Finally, it might reveal a deeply hidden truth about us as parents – we “say” we want our kids to do better than us, but what we really mean is we want to sound right to the people listening, but secretly we hope they fail so we’ll continue to be needed.  We don’t want to be the shoulders supporting a giant, because we’re afraid our backs can’t support the weight.  As Loghaine MacTyre (the principle bad guy in the video game Dragon Age: Origins) tells his daughter – Queen Anora – “Daughters never grow up.  They remain 6 years old, with pig tails and skinned knees, forever.”  Or at least that is how they remain in our parental minds.  I’m sure something similar is true for sons.  We, as parents, never feel more important than when our children come running to us with some world-shattering crisis-of-the-day and look up into our eyes with that, “I know you can make it right” look on their faces.

And we never feel more pain, as parents, than the day they look at us for the first time with that, “I know what I’m doing, and I don’t want you interfering” look on their faces.  But if we have done our jobs right, we should all know for a fact that this day is coming, long before it arrives.  To that degree, the person most to be pitied is the parent who does a wonderfully successful job of raising good kids into good adults, and fails to prepare for letting go.

Like I said, this was an examination of what I’ve found so far.  I promised no solutions – and I don’t think anyone could make such a promise.  The answers would be as numerous and varied as people themselves are.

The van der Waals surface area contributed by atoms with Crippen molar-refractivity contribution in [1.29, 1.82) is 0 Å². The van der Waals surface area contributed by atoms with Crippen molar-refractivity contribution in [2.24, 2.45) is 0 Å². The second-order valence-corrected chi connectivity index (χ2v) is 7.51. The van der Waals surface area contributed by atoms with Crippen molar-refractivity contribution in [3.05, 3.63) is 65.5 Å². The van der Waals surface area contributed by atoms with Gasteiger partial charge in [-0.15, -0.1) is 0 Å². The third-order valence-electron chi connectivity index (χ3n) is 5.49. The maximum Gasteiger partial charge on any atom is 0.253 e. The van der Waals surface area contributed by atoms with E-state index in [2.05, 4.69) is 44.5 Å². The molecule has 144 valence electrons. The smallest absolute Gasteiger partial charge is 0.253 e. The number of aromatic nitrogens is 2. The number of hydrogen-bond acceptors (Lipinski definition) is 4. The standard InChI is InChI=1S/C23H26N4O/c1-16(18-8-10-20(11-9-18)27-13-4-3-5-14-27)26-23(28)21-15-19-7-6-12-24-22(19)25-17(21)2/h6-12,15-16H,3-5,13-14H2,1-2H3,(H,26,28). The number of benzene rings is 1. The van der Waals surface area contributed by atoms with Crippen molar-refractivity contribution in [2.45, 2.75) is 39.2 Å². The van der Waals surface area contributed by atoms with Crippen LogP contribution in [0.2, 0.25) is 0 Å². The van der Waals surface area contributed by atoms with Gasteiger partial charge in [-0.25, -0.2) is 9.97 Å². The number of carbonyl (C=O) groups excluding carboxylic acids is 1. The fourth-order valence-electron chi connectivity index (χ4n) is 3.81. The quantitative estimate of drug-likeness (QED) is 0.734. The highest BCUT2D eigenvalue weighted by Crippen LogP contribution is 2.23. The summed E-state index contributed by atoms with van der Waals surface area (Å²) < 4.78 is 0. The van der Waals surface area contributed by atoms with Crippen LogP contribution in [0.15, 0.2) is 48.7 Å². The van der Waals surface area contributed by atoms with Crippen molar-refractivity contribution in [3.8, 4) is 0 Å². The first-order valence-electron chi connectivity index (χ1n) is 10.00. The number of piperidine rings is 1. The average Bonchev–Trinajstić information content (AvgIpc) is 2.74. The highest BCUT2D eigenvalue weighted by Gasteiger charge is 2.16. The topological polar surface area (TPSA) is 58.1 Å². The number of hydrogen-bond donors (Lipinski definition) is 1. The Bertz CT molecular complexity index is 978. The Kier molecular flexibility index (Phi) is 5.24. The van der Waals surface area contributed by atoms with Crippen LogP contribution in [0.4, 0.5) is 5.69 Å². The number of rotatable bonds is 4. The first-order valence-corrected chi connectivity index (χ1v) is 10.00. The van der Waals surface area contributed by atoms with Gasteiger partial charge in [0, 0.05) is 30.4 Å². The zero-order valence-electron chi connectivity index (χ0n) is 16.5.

Parents vs. Kids . . .

I know, this is going to be one of the oldest gripes in human history.  Still – what is it with parents?

When I decided to start this blog, one of the very first things I did was call and give my dad the address.  He may be 72, but he has a computer and is on the internet nearly every day.  When I talked to him Thursday night, he admitted to me that he still hasn’t looked at this blog.  Not once.

Every kid – or at least all of the ones with social or philosophical ideas to better mankind – has run afoul of this phenomenon.  We try so hard to do well, and our own family doesn’t even notice.  Or worse (for example . . . in the Bible there is a report in the Gospels that Jesus’ own mother attempted to guilt-trip him into quitting his ministry) they try to impede your efforts.

I wish I had some sort of insight into the cause of this, or it’s solution, but I don’t.  This is just a rant.  I wanted my father to see what is going on in my head, and how I’m using it to help others (and even causes he supports), and perhaps be proud of me.  I’ve had to re-define myself so many times since the surgery on my bone tumor back in October of 1982 that left me permanently disabled.  It’s never been easy, but I’ve done alright.

I wish he’d notice.

It’s official . . .

I’m guilty. I’m a thief – specifically a cradle robber.